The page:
If we start from the other end, and claim that everyone has some set of animating principles by which they have learned to interpret the world, there may be less objection. “Oh well then, if that’s all you mean, then of course that’s true.” Or to take it from another angle, that everyone has things they pursue and sacrifice for that pushes out lesser goals. I think it is only through long examination and many steps that people come to a realization that their desire to focus on rescuing the environment is based on an idea of leaving some legacy (why, one asks, should we care at all?); that this proposed legacy includes an idea of how the world should look; that this should is based on some idea of nature left over from summer camp, or from ideas of stewardship, or aesthetics. Only well down the line can people begin to absorb the ideas that this particular legacy may be tied in with having only one child, or none; that it wishes most for others to look at nature as they do; that it wishes, in fact for all people to be like them in some essential characteristic; that it is, in fact, a religion, with triumphant vision, ritual, sacrifice, and the giving of oneself.
Or similarly, people believe that we should move toward a world of no violence. For what reason? (I don’t disagree, but it helps to ask the question.) It would be better now if we had a world which resolved things through negotiation, so it is natural to think that those who come after will want the same. Let us attempt to move toward that world, then.
Yet why? We don’t know the people who will be running the joint in 2100, and they may be doing a lot of junk we disapprove of. We might not like them. And they may not like us. So why bother? If we have determined visions of preserving what is valuable no matter what Dark Ages may lie ahead – and I have those thoughts often – what is the reason? I know my reasons – they spring directly from my religion.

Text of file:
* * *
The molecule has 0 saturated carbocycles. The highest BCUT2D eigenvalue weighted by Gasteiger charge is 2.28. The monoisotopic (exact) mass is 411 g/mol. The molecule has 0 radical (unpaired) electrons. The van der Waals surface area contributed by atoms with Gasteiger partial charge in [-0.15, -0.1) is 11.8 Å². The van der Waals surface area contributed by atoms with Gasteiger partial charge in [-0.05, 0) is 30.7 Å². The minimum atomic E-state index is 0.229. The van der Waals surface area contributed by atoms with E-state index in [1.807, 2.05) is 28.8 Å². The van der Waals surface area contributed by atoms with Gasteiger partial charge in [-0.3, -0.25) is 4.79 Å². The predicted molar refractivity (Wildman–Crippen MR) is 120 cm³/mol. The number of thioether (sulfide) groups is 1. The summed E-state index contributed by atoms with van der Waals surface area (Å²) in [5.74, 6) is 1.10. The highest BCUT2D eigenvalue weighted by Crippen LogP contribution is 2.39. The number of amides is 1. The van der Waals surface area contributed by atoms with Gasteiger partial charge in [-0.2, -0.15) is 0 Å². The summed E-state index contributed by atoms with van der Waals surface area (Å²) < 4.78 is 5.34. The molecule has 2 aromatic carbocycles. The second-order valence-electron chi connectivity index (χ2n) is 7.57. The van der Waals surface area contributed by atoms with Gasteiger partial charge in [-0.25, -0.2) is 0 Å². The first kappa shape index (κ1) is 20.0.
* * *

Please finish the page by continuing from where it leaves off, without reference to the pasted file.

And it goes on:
My most radical-lib friend claims to care not a whit about the year 2100, and in one sense, I believe him. He hates George Bush and the corporatocracy because they are destroying human freedom with their fascist overthrow of democratic principles. When you press him, he cannot allow it directly, but it is clear that he wants people to live a certain way in the world – for certain values to rule. He wants, in short, for others to be like himself and his friends. He believes if all this junk and superstition is cleared away, if the powermongers are held in check and the wise people allowed to direct things, that everyone will see that this is best and be happier. When his tribe wins, all will be well. He doesn’t sing songs about his tribe; certainly he does not pray to his friends or some idea of the ubermensch that is within our grasp; he doesn’t think he goes to worship services. But it’s a religion.
“Worship at the church of your choice*” the public service TV ad used to run when I was a child. Yes, children, that was broadcast over the public airwaves in the old days, and no one thought it odd. In 1960, 96% of Americans claimed to have some affiliation with a place of worship. It may have been that faith was a mile wide and an inch deep, but it was indeed a mile wide. That line comes to me on Sunday mornings as we drive to church. One person is running – ah, a body-worshipper; another has a skimobile or ATV in tow – ah, a fun-worshipper; the café is full – another type of body-worshipper, or perhaps a socialization worshipper. This one does the crossword and reads the NYTimes Review of Books. Another goes to work to make money or rise in society. Yet another plays with the children, a gentler religion, bearing resemblance to the faith of his fathers, but insidious nonetheless. “Worship at the church of your choice.” You do.
*Those who worship on other days, no offense meant.